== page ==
Optimization Problems. Optimization problem: a problem of finding the best solution from all feasible solutions. Two common techniques: Greedy Algorithms (local) Dynamic Programming (global). Greedy Algorithms. Greedy algorithms typically consist of A set of candidate solutions
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Greedy algorithms typically consist of
Cost ?
O(V+E)
priority queue Q.
Cost:
?
O(V2)
Minimal Spanning Tree (MST) Problem:
Input: An undirected, connected graph G.
Output: The subgraph of G that
(the sum of the values of the edges in the subset is at the minimum)
A greedy algorithm.
Problem:
a,e,i,o,u, blanks, newlines, few q, x, z’s
Solution:
(Can take advantage of relative freq of letters to save space)
E:120
L:42
D:42
U:37
C:32
M:24
K:7
Z:2
Example (cont.)Char
Code
0
1
0
1
1
0
0
1
0
1
0
1
0
1
Complete binary tree
(Can take advantage of relative freq of letters to save space)
 Huffman codes
Char
Code
Freq
C
32
128
D
42
126
E
120
120
M
24
120
K
7
42
L
42
126
U
37
111
Z
2
12
785
Assigning CodesCompare with: 918
~15% less
Code
Bits
1110
101
0
11111
111101
110
100
111100
Char
Code
010000000010
101011100110
Char
Code
10100101
111111001110111101
A set of codes is said to meet the prefix property if no code in the set is the prefix of another. Such codes are called prefix codes.
Huffman codes are prefix codes.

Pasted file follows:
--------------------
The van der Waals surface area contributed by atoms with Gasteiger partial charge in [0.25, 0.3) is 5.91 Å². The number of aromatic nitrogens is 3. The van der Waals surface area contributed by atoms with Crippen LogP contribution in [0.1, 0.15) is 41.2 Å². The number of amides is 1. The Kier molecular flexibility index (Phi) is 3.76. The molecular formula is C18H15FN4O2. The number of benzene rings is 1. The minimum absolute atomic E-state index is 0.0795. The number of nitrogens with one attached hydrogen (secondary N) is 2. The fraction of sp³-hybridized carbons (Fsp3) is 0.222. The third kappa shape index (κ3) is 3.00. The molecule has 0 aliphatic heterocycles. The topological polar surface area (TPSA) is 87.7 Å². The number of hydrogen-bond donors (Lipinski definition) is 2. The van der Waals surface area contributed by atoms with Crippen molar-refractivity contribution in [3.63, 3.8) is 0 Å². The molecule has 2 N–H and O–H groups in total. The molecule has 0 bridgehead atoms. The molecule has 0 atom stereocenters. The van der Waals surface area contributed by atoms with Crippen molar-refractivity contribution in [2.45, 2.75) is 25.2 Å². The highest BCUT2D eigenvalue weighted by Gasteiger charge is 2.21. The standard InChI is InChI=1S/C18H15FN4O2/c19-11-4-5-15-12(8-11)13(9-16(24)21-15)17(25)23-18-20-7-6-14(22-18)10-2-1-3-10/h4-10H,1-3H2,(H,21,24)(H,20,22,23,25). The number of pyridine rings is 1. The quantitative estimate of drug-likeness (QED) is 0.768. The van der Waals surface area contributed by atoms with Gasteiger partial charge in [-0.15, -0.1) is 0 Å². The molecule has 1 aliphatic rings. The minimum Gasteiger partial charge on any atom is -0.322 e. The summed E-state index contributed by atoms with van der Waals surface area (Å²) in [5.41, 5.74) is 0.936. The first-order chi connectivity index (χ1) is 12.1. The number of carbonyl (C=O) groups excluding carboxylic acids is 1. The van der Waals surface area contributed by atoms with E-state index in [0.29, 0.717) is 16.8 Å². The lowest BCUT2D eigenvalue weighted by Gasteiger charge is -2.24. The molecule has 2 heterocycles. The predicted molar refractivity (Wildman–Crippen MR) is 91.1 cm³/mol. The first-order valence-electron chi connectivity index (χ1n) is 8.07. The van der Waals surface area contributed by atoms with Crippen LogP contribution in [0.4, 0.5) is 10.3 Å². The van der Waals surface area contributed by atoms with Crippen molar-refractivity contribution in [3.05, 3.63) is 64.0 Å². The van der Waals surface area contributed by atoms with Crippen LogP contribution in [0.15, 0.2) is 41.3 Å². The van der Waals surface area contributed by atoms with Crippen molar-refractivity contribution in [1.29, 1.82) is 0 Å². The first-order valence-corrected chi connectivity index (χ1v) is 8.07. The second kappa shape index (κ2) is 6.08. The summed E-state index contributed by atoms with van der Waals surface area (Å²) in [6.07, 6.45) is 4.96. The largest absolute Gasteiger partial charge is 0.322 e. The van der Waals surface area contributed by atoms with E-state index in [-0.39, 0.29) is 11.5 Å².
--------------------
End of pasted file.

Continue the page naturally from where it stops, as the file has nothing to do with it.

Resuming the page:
Char
Code
Sort coins denominations by value: c1 < c2 < … < cn.
S
while (x 0) {
let k be largest integer such that ck x
if (k = 0)
return "no solution found"
x x  ck
S S {k}
}
return S
coins selected
CoinChanging: Greedy AlgorithmGreedy algorithm
failed!
ck
All optimal solutionsmust satisfy
Max value of coins1, 2, …, k1 in any OPT
1
1
P 4

2
5
N 1
4
3
10
N + D2
4 + 5 = 9
4
25
Q 3
20 + 4 = 24
5
100
no limit
75 + 24 = 99
CoinChanging: Analysis of Greedy Algorithmk
ck
ck
All optimal solutionsmust satisfy
All optimal solutionsmust satisfy
Max value of coins1, 2, …, k1 in any OPT
Max value of coins1, 2, …, k1 in any OPT
1
1
1
1
P 4
P 9


2
5
N 1
4
2
10
P + D8
9
3
10
N + D2
4 + 5 = 9
3
25
Q 3
40 + 4 = 44
4
25
Q 3
20 + 4 = 24
4
100
no limit
75 + 44 = 119
5
100
no limit
75 + 24 = 99
CoinChanging: Analysis of Greedy AlgorithmKevin’s problem
Dynamic programming
Value
Weight
1
1
1
2
6
2
Let W=11
3
18
5
4
22
6
5
28
7
Fractional Knapsack ProblemAnswer for 01 knapsack problem:
OPT: { 4, 3 }
value = 22 + 18 = 40
> 45
b
c
d
e
f
g
h
Time
0
1
2
3
4
5
6
7
8
9
10
11
Activityselection ProblemGreedy template. Consider jobs in some order. Take each job provided it's compatible with the ones already taken.
Earliest start time:
Consider jobs in ascending order of start time sj.
Earliest finish time:
Consider jobs in ascending order of finish time fj.
Shortest interval:
Consider jobs in ascending order of interval length fj  sj.
Fewest conflicts:
For each job, count the number of conflicting jobs cj. Schedule in ascending order of conflicts cj.
…
Sort jobs by finish times so that f1 f2 ... fn.
A
for j = 1 to n {
if (job j compatible with A)
A A {j}
}
return A
jobs selected
Interval Scheduling: Greedy AlgorithmTheorem. Greedy algorithm is optimal.
Proof: (by contradiction)
job ir+1 finishes before jr+1
Greedy:
i1
i1
ir
ir+1
ir+1
j1
j2
jr
jr+1
. . .
OPT:
Still optimal with a bigger value than r : ir+1=jr+1 contradiction!
why not replace job jr+1 with job ir+1?
b
c
d
e
f
g
h
Time
0
1
2
3
4
5
6
7
8
9
10
11
Weighted Interval SchedulingGreedy algorithm?
For each town t, St = {towns that are within 30 miles of it}
 a Walmart center at t will cover all towns in St .
while (not all covered)
Pick Si with largest uncovered elements
Proof: Let nt be # of elements not covered after t iterations. There must be a set with ≥ nt/k elements:
nt+1 ≤ nt  nt/k ≤ n0(11/k)t+1 ≤ n0(e1/k)t+1
nt < 1 when t=klnn.